The final design of the Underworld characters take many of their elements from Scarfe’s drawings as well. The aggressive and abrupt lines of Scarfe’s style can be seen throughout Hades’ design, especially in his long sharp fingers, exaggerated nose and chin, and his flaming hair. Pain and Panic also ended up looking remarkably similar to Scarfe’s sharp and devilish original drawings. Scarfe also paid specific attention to the designs of the monstrous looking Fates, and they ended up being some of the most stylized characters in the film. He made sure the animators completely understood the strange structure of these creatures, even drawing a picture of them naked so the animators could understand their anatomy.
The Hydra ended up being the character that followed Scarfe’s style the most closely. It was the first character to have a completed design, and it helped the animators realize that it would be possible to animate characters in this graphic and non-dimensional style. The Hydra became one of the best examples of how the artists and animators at Walt Disney Animation Studios pushed the unique stylization of Hercules to the extreme.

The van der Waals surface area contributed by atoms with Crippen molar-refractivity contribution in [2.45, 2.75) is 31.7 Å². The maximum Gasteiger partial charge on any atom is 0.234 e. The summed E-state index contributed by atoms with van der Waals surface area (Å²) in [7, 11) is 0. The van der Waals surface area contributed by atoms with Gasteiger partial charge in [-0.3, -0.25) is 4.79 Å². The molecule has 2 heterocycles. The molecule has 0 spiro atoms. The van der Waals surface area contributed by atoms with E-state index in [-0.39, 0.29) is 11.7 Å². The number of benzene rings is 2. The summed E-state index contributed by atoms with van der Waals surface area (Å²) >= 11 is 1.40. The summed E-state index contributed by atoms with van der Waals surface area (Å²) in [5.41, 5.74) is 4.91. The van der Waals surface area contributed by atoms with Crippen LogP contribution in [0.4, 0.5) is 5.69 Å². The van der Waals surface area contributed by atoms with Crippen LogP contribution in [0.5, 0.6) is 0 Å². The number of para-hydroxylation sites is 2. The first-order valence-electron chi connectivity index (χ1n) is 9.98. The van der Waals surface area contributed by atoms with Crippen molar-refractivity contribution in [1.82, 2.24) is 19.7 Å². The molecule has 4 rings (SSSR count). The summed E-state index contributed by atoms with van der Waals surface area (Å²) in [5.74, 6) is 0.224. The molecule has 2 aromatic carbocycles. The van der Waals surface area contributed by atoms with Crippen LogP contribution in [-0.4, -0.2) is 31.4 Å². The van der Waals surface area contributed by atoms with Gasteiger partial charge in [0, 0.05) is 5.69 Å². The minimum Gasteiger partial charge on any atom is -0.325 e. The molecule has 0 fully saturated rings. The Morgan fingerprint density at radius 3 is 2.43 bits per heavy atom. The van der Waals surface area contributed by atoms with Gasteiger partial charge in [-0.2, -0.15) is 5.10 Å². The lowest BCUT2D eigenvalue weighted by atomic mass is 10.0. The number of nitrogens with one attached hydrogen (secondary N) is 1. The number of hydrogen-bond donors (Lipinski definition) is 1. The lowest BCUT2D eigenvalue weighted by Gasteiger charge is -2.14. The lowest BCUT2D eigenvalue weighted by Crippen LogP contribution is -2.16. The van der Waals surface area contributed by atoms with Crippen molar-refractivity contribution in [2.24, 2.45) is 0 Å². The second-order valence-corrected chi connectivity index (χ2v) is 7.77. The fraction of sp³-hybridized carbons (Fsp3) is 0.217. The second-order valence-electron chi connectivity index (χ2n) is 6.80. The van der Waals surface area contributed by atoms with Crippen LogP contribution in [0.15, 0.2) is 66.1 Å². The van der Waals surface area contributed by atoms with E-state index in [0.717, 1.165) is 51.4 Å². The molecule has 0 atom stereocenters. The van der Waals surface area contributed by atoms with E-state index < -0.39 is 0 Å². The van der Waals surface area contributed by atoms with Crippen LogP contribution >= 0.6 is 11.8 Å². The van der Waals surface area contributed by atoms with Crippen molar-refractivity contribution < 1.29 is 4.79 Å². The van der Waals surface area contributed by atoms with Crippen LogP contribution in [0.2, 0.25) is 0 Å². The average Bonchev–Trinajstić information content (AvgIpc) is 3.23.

Now you see how the myth of the “Disney style” is just a myth. The different Directors, Production Designers, Art Directors, Production Stylists, Animators, Visual Development Artists ,and others work together to give each and every Disney Animated film its own unique style. They take their inspiration for the design of the characters, backgrounds, and effects from a wide variety of often very disparate sources. For Hercules, they looked to the classic shapes of Greek art, as well as the chaotic style of Gerald Scarfe. Like Hercules, every Disney film has its own unique look influenced by the artists that worked on it, whether it be Gustaf Tenggren on Snow White and the Seven Dwarfs, Eyvind Earle on Sleeping Beauty, or Mike Mignola on Atlantis: The Lost Empire. From this spark of inspiration, each film develops a unique and coherent look that stands out from among the other fifty-five films. To end, I leave you with another snippet from Sue Nichol’s style guide, to show you just how much effort was put into making Hercules an epic that looked like nothing audiences had ever seen before.